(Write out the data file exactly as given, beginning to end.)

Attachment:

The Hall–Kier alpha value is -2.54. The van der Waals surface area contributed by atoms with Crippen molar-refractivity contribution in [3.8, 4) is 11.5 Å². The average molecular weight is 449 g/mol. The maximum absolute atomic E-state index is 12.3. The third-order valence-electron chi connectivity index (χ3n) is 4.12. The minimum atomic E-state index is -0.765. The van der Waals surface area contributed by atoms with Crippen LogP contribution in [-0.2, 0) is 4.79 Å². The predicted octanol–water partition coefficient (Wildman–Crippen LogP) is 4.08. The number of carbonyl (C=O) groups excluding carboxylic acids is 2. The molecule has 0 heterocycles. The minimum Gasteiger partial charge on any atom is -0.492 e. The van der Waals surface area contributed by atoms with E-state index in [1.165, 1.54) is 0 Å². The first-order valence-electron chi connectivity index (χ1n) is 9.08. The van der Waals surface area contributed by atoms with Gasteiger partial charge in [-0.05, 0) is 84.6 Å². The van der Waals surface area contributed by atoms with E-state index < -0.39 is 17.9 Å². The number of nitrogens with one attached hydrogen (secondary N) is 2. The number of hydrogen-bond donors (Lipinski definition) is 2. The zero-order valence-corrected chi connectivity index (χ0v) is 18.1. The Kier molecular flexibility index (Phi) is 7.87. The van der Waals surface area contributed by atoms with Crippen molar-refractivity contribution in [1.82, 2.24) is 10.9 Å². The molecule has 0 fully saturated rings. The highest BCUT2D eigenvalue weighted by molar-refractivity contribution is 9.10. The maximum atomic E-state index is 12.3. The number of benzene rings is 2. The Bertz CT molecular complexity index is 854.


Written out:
The Hall–Kier alpha value is -2.54. The van der Waals surface area contributed by atoms with Crippen molar-refractivity contribution in [3.8, 4) is 11.5 Å². The average molecular weight is 449 g/mol. The maximum absolute atomic E-state index is 12.3. The third-order valence-electron chi connectivity index (χ3n) is 4.12. The minimum atomic E-state index is -0.765. The van der Waals surface area contributed by atoms with Crippen LogP contribution in [-0.2, 0) is 4.79 Å². The predicted octanol–water partition coefficient (Wildman–Crippen LogP) is 4.08. The number of carbonyl (C=O) groups excluding carboxylic acids is 2. The molecule has 0 heterocycles. The minimum Gasteiger partial charge on any atom is -0.492 e. The van der Waals surface area contributed by atoms with E-state index in [1.165, 1.54) is 0 Å². The first-order valence-electron chi connectivity index (χ1n) is 9.08. The van der Waals surface area contributed by atoms with Gasteiger partial charge in [-0.05, 0) is 84.6 Å². The van der Waals surface area contributed by atoms with E-state index < -0.39 is 17.9 Å². The number of nitrogens with one attached hydrogen (secondary N) is 2. The number of hydrogen-bond donors (Lipinski definition) is 2. The zero-order valence-corrected chi connectivity index (χ0v) is 18.1. The Kier molecular flexibility index (Phi) is 7.87. The van der Waals surface area contributed by atoms with Crippen molar-refractivity contribution in [1.82, 2.24) is 10.9 Å². The molecule has 0 fully saturated rings. The highest BCUT2D eigenvalue weighted by molar-refractivity contribution is 9.10. The maximum atomic E-state index is 12.3. The number of benzene rings is 2. The Bertz CT molecular complexity index is 854.